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Helen Morgan Story, The

Warner Bros. // Unrated // February 17, 2009
List Price: $19.97 [Buy now and save at Amazon]

Review by Jamie S. Rich | posted March 4, 2009 | E-mail the Author


I think Jazz Age torch singer should be on any list of the most dangerous jobs a person could work, because judging from the films done about the various hard-case chanteuses over the years, it's an occupation that comes preloaded with enough irony to drive even the most stalwart of ladies to drink. Do you sing about love and heartbreak? Well, here, have a nice dollop of your own.

Ann Blyth stars as the title singer in The Helen Morgan Story, a Prohibition and Depression-era songstress perhaps best known for originating the role of Julie in Showboat. Morgan was a small-town girl with no family to call her own, but with a voice that could melt the heart of just about anyone who heard it. The film tracks her from her early days taking any singing gig she could get through her New York success. Her efforts are backed by two men she wanted to love her but could never do so in the way required, a married lawyer (Richard Carlson) who wouldn't leave his life for her and a bootlegger (Paul Newman) who wouldn't give up his gangster career. The narrative trek ends in the mid-1930s, with Helen crawling in and out of a bottle, apparently stopping at a convenient point where the singer was getting things back on track before everything fell apart again. Happier is the ending when the singer is still singing rather than dying an early, booze-soaked death.

Made in 1957 and directed by Michael Curtiz (Casablanca), The Helen Morgan Story already has a feeling of been there and done that following in the wake of other biopics about similar singers, including the Doris Day vehicle Love Me or Leave Me. The quartet of writers who labored over this screenplay seem at a loss to find what made Helen Morgan unique beyond her signature songs, and the studio whitewash seems intent on keeping out of the more squalid details of what really happened. This makes for a largely flat movie that only spikes whenever a musical number comes up. Morgan's real-life piano player does a turn as himself here, and singer Gogi Grant provides Helen's voice, though Blyth's own singing voice was reportedly much closer to Morgan's. Despite lip synching, Ann Blyth sells each and every performance, capturing the emotion of each painful lyric on her face.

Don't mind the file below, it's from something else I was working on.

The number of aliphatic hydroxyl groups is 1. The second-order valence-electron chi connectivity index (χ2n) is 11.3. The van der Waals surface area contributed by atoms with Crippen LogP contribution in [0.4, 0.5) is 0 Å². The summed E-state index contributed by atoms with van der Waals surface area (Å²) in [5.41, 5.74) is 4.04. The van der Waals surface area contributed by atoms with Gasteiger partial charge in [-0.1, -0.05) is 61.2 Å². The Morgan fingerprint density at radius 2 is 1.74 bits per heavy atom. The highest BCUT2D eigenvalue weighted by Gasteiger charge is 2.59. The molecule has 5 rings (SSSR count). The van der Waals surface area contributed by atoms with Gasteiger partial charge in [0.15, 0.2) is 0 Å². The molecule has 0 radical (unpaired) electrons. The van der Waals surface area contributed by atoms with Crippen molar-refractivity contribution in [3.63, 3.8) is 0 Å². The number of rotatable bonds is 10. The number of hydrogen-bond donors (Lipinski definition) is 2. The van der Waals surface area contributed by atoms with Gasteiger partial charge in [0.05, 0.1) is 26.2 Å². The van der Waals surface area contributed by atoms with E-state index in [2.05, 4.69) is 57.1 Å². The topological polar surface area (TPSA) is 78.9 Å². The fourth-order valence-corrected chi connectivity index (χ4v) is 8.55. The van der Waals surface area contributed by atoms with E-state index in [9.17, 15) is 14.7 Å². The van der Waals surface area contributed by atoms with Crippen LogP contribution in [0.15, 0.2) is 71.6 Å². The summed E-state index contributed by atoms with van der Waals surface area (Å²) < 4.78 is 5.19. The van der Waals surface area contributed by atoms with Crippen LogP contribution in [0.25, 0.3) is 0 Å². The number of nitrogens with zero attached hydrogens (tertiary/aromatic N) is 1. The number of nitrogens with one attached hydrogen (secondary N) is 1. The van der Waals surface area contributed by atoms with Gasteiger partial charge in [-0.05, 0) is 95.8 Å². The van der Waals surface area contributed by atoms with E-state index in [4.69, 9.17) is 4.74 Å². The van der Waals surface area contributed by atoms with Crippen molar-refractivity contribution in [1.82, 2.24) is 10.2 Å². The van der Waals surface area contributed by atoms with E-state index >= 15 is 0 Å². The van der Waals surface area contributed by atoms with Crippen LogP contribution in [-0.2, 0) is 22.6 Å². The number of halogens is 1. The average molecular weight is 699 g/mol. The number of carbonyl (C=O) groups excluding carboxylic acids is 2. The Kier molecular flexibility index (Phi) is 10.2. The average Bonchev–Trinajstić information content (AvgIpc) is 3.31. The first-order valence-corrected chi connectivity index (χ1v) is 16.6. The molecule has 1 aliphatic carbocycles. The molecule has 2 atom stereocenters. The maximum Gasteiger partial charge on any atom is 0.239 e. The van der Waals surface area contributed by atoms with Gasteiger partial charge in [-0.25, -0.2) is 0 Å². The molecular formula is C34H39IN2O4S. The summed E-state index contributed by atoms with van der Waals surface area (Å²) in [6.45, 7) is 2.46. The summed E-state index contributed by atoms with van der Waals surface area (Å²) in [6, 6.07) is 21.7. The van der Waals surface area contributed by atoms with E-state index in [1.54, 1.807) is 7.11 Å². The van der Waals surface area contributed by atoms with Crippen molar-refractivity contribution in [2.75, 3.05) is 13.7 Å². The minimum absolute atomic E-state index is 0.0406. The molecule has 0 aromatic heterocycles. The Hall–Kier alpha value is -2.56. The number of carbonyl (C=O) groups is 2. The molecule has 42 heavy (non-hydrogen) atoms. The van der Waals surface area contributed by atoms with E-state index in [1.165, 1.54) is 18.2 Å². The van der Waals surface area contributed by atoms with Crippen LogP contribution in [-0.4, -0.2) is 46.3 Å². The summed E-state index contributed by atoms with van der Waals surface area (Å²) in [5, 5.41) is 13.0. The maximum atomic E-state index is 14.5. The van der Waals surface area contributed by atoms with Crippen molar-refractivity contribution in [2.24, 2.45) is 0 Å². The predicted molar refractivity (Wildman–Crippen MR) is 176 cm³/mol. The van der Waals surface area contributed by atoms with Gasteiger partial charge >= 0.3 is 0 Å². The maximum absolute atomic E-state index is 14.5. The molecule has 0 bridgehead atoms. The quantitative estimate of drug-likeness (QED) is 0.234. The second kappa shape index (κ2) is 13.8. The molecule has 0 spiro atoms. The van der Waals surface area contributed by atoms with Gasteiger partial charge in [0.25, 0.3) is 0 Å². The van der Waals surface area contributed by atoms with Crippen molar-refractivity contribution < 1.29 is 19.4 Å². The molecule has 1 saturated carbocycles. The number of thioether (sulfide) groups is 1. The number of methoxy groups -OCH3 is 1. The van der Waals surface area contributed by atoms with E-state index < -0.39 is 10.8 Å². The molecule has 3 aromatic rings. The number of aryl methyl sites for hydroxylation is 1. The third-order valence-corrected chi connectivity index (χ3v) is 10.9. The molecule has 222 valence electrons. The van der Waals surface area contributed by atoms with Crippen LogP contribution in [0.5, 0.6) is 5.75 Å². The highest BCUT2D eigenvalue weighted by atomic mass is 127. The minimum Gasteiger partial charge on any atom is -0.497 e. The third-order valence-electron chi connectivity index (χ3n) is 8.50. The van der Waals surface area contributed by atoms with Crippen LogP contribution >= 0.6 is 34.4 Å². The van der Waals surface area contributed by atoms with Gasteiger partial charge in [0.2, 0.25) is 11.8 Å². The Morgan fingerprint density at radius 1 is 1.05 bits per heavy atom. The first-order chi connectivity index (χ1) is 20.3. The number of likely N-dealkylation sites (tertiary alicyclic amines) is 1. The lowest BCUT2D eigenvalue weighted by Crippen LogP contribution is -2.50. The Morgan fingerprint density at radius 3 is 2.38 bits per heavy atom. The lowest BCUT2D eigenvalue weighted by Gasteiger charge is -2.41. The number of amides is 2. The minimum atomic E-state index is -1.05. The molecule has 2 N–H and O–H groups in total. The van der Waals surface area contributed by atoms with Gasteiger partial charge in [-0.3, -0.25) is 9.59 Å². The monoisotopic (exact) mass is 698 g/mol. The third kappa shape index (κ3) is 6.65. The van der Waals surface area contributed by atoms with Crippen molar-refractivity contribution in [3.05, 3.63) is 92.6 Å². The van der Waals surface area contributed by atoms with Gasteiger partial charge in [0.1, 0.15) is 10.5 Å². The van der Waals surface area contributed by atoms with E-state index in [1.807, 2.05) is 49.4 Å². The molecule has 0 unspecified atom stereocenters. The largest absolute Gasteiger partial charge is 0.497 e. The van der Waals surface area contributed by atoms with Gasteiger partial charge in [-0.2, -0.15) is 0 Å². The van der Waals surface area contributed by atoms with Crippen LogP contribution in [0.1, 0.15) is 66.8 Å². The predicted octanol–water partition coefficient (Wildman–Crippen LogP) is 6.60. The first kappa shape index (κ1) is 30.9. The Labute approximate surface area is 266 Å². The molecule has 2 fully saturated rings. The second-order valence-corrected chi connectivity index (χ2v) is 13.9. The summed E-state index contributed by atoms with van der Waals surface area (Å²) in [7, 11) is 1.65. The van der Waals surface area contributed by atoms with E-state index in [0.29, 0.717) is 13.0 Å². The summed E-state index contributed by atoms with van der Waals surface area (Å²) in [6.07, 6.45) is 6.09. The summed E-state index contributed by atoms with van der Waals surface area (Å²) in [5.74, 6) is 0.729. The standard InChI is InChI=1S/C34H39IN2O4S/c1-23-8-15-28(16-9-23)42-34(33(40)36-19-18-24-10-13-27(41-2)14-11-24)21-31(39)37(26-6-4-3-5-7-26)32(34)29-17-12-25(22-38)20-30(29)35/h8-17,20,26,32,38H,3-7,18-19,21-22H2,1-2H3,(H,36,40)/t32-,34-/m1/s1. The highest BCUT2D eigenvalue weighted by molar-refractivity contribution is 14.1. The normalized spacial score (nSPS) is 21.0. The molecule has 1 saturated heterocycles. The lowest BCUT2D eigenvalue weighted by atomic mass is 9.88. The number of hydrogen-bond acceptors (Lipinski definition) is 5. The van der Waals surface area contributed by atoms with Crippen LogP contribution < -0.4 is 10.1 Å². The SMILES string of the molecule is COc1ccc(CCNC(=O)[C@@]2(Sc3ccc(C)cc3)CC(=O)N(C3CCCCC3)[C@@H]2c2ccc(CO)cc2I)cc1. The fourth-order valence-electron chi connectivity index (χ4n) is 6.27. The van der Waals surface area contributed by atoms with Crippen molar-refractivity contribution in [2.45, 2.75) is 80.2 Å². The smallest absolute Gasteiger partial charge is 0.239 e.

As evidence of that aforementioned irony, singing seemed to be the only way that Morgan could every express what she was feeling. The rest of the time, she kept most of her feelings bottled up, either inside her or trading it for the hooch that came in external bottles. In this, Blyth also shines, portraying the decline of the kind-hearted singer with a brittle, fragile delicacy that makes it all the more saddening that this was the last feature Blyth made, moving from The Helen Morgan Story to a spotty television career. Without her, there would be no movie.

The rest of the characters are underwritten, familiar types. Paul Newman is fine as Larry Maddux, the low-level gangster that both used and helped Helen and couldn't really see any difference between the two. Newman is solid, but the script doesn't really call on him to stretch out all that much. Instead, we get a kind of generic version of the Paul Newman tough guy. He's sort of bad, but not all that bad. His third act redemption might have meant something more had he been a little more hateful.